There is a way for certain white dwarfs to cheat their way past the Chandrasekhar limit. A white dwarf in a close binary system with another star can drag material away from its partner — known as a donor star for obvious reasons. This can help the white dwarf to gain enough mass to exceed to Chandrasekhar limit and set it on a pathway toward becoming a more exotic stellar remnant. 

With the creation of black holes described, it's time to consider their anatomies and in particular, the two singularities predicted by the general relativity that defines them.

Supermasive black holes sit at the heart of most galaxies

Not all black holes are created or exist in equal measure. In addition to stellar-mass black holes which range in mass from 3 to 10 times that of the sun, supermassive black holes exist with masses as great as millions or even billions of times the mass of our star. Mid-sized or intermediate-mass black holes also exist, but these have been notoriously difficult to spot. 

The existence of supermassive black holes creates a problem for astrophysicists as there is no star that could exist massive enough to collapse and create such an incredibly massive spacetime event.

One of the most plausible mechanisms we have for the formation of supermassive black holes is the idea of hierarchical mergers. This suggests that black holes of similar sizes merge growing in process and sometimes swallowing smaller black holes.

This theory struggles to explain how supermassive black holes grow to such tremendous sizes even in the cosmic timescales that the Universe allows.

One thing we do know about supermassive black holes for sure is the fact that they lie at the center of most large galaxies.

This was stunningly confirmed in 2019 when the EHT caught an image of the supermassive black hole at the heart of the galaxy M87. Located 55 million light-years from Earth, this titanic black hole has a mass equivalent to 6.5 billion suns, This black hole is greedily consuming matter while the area around it blasts out powerful radiation in all directions.

There is black hole at the heart of the Milky Way

Named Sagittarius A* (Sgr A*) the Milky Way's supermassive black hole is considerably more diminutive than that of M87. With a mass of just 4.3 million times that of the sun, Sgr A* is less than a thousandth of the size of M87's central supermassive black hole.

Our supermassive black hole, which is 27,000 light-years from Earth, is also notable for the fact that it is not greedily consuming matter like the hole at the heart of M87. 

Sgr A* consumes matter at a rate that is equivalent to a human eating one grain of rice every million years. As a result, it is mostly slumbering rather than blasting out powerful astrophysical jets like other black holes.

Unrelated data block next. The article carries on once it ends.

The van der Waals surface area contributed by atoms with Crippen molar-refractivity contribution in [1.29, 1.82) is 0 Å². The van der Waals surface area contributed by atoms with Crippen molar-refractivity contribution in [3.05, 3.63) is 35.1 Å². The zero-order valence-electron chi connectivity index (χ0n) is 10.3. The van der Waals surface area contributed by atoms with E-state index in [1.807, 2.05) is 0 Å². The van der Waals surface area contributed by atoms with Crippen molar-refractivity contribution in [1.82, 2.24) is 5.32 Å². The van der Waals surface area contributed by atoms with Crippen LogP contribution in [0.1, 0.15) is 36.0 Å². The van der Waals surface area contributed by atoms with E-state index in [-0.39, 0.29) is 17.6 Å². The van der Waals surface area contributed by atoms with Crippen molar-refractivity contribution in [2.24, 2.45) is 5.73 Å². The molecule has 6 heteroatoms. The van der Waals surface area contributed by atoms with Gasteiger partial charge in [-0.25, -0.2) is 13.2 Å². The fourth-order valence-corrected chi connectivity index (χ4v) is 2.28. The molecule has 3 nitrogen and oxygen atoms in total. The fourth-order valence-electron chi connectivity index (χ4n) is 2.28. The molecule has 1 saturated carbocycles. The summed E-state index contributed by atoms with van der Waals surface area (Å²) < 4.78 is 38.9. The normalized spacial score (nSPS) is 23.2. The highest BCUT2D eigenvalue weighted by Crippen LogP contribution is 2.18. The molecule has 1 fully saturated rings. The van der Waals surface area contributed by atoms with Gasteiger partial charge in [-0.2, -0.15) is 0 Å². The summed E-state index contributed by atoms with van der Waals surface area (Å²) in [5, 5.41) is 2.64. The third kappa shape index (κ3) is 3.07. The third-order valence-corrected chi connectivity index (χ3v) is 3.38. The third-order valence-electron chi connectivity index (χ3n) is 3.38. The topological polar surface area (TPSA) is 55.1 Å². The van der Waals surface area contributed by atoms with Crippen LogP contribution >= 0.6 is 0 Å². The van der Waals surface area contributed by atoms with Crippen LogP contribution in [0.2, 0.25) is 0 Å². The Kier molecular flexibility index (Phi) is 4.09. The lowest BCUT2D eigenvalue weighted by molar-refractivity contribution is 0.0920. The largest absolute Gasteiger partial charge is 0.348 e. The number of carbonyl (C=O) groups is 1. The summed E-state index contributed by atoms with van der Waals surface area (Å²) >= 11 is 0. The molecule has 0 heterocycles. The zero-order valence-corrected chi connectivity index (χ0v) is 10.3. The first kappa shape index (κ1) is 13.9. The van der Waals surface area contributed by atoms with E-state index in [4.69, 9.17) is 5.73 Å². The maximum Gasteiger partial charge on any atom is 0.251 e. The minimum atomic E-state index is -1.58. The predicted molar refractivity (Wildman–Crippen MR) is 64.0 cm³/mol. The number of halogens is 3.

The smaller size of our black hole meant it was trickier for the EHT to image than that of M87, despite its relative proximity. This is because gas races around both black holes at near light speed, but because Sgr A* is much smaller it changes over a period of time shorter than the instrument is capable of observing.

Yet, despite this, earlier this year it was able to deliver humanity with its first glimpse of the supermassive black hole that has shaped our galaxy. 

And Sgr A* isn't alone in the Milky Way, NASA estimates from the number of stars in our galaxy that it could be populated by as many as between ten million to a billion black holes. The reason for such a gap in estimates is at least partly due to the fact that black holes are, in themselves, invisible.

Light can't escape a black hole

Approaching the black hole from its exterior, the first singularity encountered is known as the event horizon. This isn't considered a true singularity as physicists now know it can be removed by a clever choice of coordinates.

This doesn't mean that the event horizon is trivial or unimportant in terms of understanding black holes, however. Far from it, the event horizon represents the point at which the gravitational influence of a black hole becomes so strong, that not even light can escape its clutches.

It's this light-trapping surface event horizon that makes black holes invisible to us, preventing them from emitting any light.

The concept of escape velocity is key to understanding the event horizon. This value is the square root of two times the gravitational constant (G) times the mass of the object in question, divided by its radius. This results in an escape velocity of 11,550 meters per second for Earth. This grows radically for a truly massive object which has had its radius reduced drastically. A body with a radius smaller than 2GM/c² would have an escape velocity so great that not even the speed of light in a vacuum — around 300,000,000 meters per second— would be sufficient to escape. 

Black holes present such a situation. Schwarzschild radius (also known as gravitational radius) marks the inner boundary of the event horizon. For matter and energy that cross this boundary, it is a one-way trip to the real singularity of a black hole that lies at its heart.

Physics breaks down at the heart of a black hole

While a clever choice of coordinates has been enough to remove the second singularity of a black hole. Thus far there has been no success in doing the same for the central singularity. This is a problem because physicists don't like calculations that tend toward infinite as it usually indicates something is missing from a theory. That means it's wrong to think of the singularity as a physical location, rather it is the point at which mass becomes sufficient and radius small enough to result in infinite density and thus infinitely curving spacetime.